Depth Psychology in the World: New President Joseph Cambray on Extending the Vision for Pacifica Graduate Institute
A Guest Post by Bonnie Bright, Ph.D.
As the newly appointed President and CEO of Pacifica, Dr. Joseph Cambray is no stranger to the Institute. With a long history as a Jungian analyst, he began teaching as adjunct faculty in the Depth Psychotherapy Program (now the Ph.D. in Depth Psychology with Specialization in Integrative Therapy and Healing Practices) at Pacifica in 2010, and started serving as provost in 2015. During his tenure as president of the IAAP (International Association for Analytical Psychology), which ended in 2013, Cambray had become increasingly interested in the diversification of depth or analytical psychology (often these two terms are used interchangeably) that he was witnessing on the worldwide stage as it moved into new communities. He was drawn to Pacifica in part because he perceived the powerful opportunities it offered to pursue new directions in depth psychology and to help grow depth psychology on the world stage.
Cambray observes that analytical psychology or depth psychology is in the midst of a “major paradigm shift” across all disciplines. He has been particularly drawn to complexity theory and the idea of “a new, holistic approach to systems that ultimately comes out of an ecological understanding of the world.” Depth psychology holds a unique position as a connector between inner and outer worlds, he believes—a concept that is fundamental to the nature of reality. He cites a shift from previously held Cartesian divisions between subject and object to profound advances and the growing knowledge of the interconnectedness of everything.
Whether it's about forest ecology or the way in which the academic disciplines ultimately engage with one another, or the provenance of ideas and where they've come from, the way that becomes lived in the world requires us to look at the environment of social systems, and to realize that it’s virtually impossible to separate ourselves from the others, Cambray suggests.
“That kind of old modeling, whether it's at a cultural level or an individual level, is beginning to break down,” he maintains. “That's where depth psychology and its interest in the margins actually continues to hold a pioneering component to it. [It’s] no longer about exploring the individual psyche, but really, more of these larger connections.” When he stepped into his role as provost, he queried his Pacifica colleagues to begin to understand what depth psychology in the 21st century looked like to each of them. He became excited by the diversity of answers and immediately understood the plethora of possibilities it opened up for research.
Now, he envisions building a research center at Pacifica, where students, faculty, and post-docs could get grants, conduct research, or serve as research associates and fellows for outside research groups from a variety of other disciplines, including fields like neuroscience. Building a database of tens of thousands of dreams for the Global Dream Initiative, which could then serve as a resource to help us begin to understand something about the anima mundi, the soul of the world, is one example of the kind of project such a research center might serve. Cambray also plans on engaging Pacifica more with the local neighborhoods via students and faculty so that community resources such as firefighters and city planners might be able to experience depth psychology at work. Having more involvement with veterans or emergency responders, which could involve a mental health component, is also an example of community involvement that may be of interest, as is running creative explorations or conferences with other universities via departments like art history, religious studies, or neuroscience—anywhere that may benefit from using a depth psychological lens. Building on field work done through existing programs at Pacifica, including the Somatic Psychology Specialization or Community Psychology, Liberation Psychology, and Ecopsychology Specialization might also offer exciting entrees at the intersection of research and community involvement.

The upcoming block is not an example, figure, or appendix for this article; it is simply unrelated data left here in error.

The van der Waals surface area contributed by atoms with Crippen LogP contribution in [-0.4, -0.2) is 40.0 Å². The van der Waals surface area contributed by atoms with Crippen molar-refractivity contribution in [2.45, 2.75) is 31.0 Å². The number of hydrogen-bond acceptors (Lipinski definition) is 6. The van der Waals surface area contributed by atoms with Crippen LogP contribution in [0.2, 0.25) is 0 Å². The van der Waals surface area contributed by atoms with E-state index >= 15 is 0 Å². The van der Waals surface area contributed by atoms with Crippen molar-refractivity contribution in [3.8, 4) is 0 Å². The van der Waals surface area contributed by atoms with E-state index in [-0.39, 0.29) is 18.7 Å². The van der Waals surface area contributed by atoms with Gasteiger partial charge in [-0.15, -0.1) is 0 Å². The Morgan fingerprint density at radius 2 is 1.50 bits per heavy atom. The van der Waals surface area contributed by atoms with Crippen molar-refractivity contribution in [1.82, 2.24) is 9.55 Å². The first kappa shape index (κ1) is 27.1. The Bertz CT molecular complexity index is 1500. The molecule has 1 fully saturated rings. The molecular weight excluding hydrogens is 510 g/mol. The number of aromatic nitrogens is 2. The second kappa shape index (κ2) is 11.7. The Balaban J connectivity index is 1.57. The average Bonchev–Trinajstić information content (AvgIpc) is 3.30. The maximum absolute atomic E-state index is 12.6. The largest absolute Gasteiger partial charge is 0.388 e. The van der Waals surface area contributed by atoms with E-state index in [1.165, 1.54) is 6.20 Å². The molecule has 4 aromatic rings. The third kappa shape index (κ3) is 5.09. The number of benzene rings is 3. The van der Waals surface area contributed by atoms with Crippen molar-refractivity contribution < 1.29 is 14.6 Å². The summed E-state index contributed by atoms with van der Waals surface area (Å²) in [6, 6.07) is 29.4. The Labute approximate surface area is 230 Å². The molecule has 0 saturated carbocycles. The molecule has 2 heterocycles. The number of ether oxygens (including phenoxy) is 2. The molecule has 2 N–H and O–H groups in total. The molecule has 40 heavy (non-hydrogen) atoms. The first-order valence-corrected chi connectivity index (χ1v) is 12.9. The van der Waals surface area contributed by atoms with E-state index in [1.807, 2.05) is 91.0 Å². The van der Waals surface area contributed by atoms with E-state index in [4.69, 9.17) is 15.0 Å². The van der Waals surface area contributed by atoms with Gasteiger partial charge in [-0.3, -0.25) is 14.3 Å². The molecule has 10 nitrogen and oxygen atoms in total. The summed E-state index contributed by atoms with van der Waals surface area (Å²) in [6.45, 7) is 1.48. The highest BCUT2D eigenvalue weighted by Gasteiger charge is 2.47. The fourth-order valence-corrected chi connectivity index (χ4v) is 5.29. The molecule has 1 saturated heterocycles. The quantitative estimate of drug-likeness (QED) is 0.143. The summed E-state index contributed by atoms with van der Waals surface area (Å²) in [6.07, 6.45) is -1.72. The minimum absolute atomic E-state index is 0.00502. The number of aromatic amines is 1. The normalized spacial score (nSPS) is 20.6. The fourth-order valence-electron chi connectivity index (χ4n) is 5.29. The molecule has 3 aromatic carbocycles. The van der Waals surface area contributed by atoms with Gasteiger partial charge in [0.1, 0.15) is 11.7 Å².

In the field of analytical psychology, where one of the challenges can be that the work remains academic and doesn’t always allow for a more hands-on, interactive approach, these kinds of ideas are groundbreaking, I believe, and Cambray agrees. When we begin to look at the enormous transformation analytical psychology has experienced in the last 120 years and combine it with some big shifts that are happening in higher education, new models are emerging, he notes. Scholarship in the 21st century is being transformed.
The modern world presents a number of challenges that can be aided by depth psychology. One of the values in depth psychology, no matter which tradition you draw upon, Cambray notes, is the emphasis on learning to tolerate uncertainty; to become curious about things we don’t have answers or solutions for. That requires some ability to slow down and to access our reflective function; to build a reflective capacity into our engagement with the world.
How do we slow down and become curious enough about one another in a way in which we are approaching things? At the level of research, this offers a way of “thinking together,” he insists. Through the process of interaction with other researchers, with the topic itself, and with the substance of it, it enables us to move beyond “evidence-based only” kind of thinking. While the evidence-based approach can be valuable, it doesn't speak to soul very easily, he points out. We have to look beyond the cultural inclination that wants to hasten everything and seek instead a holistic perspective in order to “really begin to identify the patterns and the trajectories of those patterns that we're all within.” We're inside those patterns, rather than being on the outside of them, he reminds me, and when people tune in, those patterns starts to emerge. We are all hungry for soul.
Whether we in contemporary society choose to trace the idea of soul or psyche back to its pre-Socratic Greek roots, or whether we turn to indigenous traditions all over the world that recognize something of this more holistic way of being, we need something that allows us to more deeply understand the complexity of things, the way they're interconnected, because that's also where soul is, Cambray insists.